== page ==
On thing I always marvelled at was under the hoods of my Honda Accord, my Chevy Nova and my VW Rabbit: the care and training of various wires, hoses and other miscellania.

The Rabbit had most things tied down (execpt where the dealer had touched something - like when the dealer REMOVED the emission controls because they made the car "dirtier"!!).

The Accord had everything tied down and is still running great after 20 years.

The Nova ... well, let's be kind and just say they meant to tie everything down but didn't get around to it. Even the ceiling liner fell down eventually.

The Rabbit was still running great when I sold it at 115K. The Nova ran for a few years (died around 145K). But the Accord still runs like the day I bought it (20 years and 156K ago).

LoL Like I always say, "It's all in design!" (And it doesn't hurt to be built in Marysville, Ohio either!  :-)

 

Tim
User Rank
Platinum
Shock
Tim   10/19/2011 10:18:07 PM
I am sure that the shock from the spark plug wire was pretty jolting.  As a kid, I wanted to see if the spark was firing in our line trimmer.   The only solution I was to pull the sparkplug hook up the boot and hold both the spark plug and the cylinder block with the other while I pulled the starter rope.  Needless to say the rewind spring engaging allowed me to open my hand enough to drop the plug and vow to never do that again.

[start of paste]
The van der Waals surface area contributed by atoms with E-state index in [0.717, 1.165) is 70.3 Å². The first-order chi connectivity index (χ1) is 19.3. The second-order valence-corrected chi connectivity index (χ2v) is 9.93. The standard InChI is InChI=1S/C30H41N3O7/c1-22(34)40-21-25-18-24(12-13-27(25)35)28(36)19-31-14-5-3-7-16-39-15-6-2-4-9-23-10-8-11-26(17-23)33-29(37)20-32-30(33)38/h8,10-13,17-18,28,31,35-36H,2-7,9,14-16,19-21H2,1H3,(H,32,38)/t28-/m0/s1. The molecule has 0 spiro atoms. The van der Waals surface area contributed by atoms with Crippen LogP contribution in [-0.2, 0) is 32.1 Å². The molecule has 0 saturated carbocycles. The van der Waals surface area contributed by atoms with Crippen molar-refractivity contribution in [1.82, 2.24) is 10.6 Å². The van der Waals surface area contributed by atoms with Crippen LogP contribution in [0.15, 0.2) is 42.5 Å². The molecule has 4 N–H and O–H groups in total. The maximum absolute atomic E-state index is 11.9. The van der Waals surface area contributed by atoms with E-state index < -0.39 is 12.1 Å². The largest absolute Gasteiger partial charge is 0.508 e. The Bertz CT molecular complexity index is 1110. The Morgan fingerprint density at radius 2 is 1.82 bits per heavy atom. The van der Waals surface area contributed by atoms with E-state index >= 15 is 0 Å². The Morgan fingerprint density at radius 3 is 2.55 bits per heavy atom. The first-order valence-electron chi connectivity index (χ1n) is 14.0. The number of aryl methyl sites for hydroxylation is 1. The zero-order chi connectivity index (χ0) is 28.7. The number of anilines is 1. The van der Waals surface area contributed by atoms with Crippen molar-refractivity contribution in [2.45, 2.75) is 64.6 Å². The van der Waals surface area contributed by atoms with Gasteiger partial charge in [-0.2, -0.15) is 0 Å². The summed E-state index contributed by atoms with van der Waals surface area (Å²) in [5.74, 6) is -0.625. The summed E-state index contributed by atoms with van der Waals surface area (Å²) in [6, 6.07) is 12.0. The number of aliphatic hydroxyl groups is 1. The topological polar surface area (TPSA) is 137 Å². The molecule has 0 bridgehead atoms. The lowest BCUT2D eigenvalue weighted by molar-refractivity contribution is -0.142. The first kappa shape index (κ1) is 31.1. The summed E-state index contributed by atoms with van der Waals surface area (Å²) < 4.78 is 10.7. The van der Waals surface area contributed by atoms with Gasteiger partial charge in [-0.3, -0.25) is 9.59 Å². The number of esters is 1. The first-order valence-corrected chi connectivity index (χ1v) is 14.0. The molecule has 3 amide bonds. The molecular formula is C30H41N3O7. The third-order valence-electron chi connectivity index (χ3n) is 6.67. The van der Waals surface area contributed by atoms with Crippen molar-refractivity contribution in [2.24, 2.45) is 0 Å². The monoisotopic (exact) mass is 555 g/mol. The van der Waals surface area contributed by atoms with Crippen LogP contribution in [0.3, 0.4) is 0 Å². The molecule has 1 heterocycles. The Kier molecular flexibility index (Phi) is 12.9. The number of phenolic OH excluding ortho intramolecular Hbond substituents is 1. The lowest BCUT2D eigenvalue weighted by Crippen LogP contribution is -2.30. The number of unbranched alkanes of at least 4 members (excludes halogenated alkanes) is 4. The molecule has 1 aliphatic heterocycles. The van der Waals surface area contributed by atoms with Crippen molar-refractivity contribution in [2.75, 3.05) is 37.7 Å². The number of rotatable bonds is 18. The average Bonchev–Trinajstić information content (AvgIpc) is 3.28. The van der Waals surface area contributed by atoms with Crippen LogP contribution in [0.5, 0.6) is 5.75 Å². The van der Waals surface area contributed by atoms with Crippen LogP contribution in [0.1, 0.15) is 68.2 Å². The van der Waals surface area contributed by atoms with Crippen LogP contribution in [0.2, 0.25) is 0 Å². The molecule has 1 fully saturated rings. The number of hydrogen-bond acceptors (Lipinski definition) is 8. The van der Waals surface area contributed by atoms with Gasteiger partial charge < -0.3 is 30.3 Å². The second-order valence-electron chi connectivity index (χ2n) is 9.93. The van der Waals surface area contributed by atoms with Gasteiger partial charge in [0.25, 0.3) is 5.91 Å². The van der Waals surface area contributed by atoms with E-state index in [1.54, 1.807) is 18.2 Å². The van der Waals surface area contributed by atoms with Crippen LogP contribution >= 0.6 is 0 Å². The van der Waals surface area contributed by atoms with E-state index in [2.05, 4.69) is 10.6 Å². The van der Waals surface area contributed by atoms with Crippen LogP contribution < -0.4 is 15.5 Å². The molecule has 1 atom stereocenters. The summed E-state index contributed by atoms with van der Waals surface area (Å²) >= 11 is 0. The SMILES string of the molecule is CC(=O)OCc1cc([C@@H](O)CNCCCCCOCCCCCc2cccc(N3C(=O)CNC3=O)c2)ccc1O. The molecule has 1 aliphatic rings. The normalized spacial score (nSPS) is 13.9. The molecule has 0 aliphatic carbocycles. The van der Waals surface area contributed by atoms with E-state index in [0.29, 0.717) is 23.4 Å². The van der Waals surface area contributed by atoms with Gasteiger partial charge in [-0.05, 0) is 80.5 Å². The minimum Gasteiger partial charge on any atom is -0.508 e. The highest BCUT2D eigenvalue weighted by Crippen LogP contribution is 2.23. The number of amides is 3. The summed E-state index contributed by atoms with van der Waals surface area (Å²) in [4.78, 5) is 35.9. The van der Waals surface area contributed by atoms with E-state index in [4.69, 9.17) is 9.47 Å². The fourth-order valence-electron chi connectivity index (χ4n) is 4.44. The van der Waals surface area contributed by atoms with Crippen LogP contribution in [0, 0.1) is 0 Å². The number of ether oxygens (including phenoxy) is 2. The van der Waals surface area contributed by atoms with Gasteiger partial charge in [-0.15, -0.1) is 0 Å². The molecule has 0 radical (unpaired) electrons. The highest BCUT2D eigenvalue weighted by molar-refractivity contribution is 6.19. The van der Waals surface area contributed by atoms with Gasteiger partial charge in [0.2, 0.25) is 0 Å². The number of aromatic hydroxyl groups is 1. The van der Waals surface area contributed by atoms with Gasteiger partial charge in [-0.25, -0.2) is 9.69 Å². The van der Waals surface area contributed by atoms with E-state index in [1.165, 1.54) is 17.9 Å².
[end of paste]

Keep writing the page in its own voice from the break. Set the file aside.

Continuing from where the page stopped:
JimT@Future-Product-Innovations
User Rank
Blogger
Re: The Case of the Shocking Stall
JimT@Future-Product-Innovations   10/19/2011 1:06:04 PM
Ouch!  I revise my earlier comment about "makes total sense".  A faulty boot allowing a current leak makes even more sense.  Thanks for taking me back to school!

JimT@Future-Product-Innovations
User Rank
Blogger
That’s Shocking!
JimT@Future-Product-Innovations   10/19/2011 12:55:03 PM

Kudus on your diagnostics methods, and your conclusion makes total sense. High voltage from a coil reacting with a greasy hose; I believe it.   And the 2c fix of a wire tie is my very favorite solution to so many of life’s perplexing mysteries.  Sorry you had to have the shocking experience to go along with the discovery!